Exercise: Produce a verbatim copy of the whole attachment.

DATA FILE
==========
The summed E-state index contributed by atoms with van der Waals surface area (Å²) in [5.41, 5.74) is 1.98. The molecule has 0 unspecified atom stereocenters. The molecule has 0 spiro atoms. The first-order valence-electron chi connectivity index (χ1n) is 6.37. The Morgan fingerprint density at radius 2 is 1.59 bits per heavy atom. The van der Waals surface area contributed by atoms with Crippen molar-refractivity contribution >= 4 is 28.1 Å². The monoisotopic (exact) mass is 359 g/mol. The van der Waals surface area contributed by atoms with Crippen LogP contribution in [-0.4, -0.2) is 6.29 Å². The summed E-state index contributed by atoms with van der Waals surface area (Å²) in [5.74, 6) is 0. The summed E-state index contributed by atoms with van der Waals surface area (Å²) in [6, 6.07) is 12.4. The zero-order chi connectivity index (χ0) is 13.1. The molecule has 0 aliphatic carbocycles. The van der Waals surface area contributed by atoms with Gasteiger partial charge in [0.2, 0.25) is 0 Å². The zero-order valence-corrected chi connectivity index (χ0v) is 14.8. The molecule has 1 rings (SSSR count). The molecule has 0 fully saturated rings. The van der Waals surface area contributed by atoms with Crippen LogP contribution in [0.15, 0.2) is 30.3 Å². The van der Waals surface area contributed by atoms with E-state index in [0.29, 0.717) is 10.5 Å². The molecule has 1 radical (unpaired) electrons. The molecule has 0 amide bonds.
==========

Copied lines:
The summed E-state index contributed by atoms with van der Waals surface area (Å²) in [5.41, 5.74) is 1.98. The molecule has 0 unspecified atom stereocenters. The molecule has 0 spiro atoms. The first-order valence-electron chi connectivity index (χ1n) is 6.37. The Morgan fingerprint density at radius 2 is 1.59 bits per heavy atom. The van der Waals surface area contributed by atoms with Crippen molar-refractivity contribution >= 4 is 28.1 Å². The monoisotopic (exact) mass is 359 g/mol. The van der Waals surface area contributed by atoms with Crippen LogP contribution in [-0.4, -0.2) is 6.29 Å². The summed E-state index contributed by atoms with van der Waals surface area (Å²) in [5.74, 6) is 0. The summed E-state index contributed by atoms with van der Waals surface area (Å²) in [6, 6.07) is 12.4. The zero-order chi connectivity index (χ0) is 13.1. The molecule has 0 aliphatic carbocycles. The van der Waals surface area contributed by atoms with Gasteiger partial charge in [0.2, 0.25) is 0 Å². The zero-order valence-corrected chi connectivity index (χ0v) is 14.8. The molecule has 1 rings (SSSR count). The molecule has 0 fully saturated rings. The van der Waals surface area contributed by atoms with Crippen LogP contribution in [0.15, 0.2) is 30.3 Å². The van der Waals surface area contributed by atoms with E-state index in [0.29, 0.717) is 10.5 Å². The molecule has 1 radical (unpaired) electrons. The molecule has 0 amide bonds.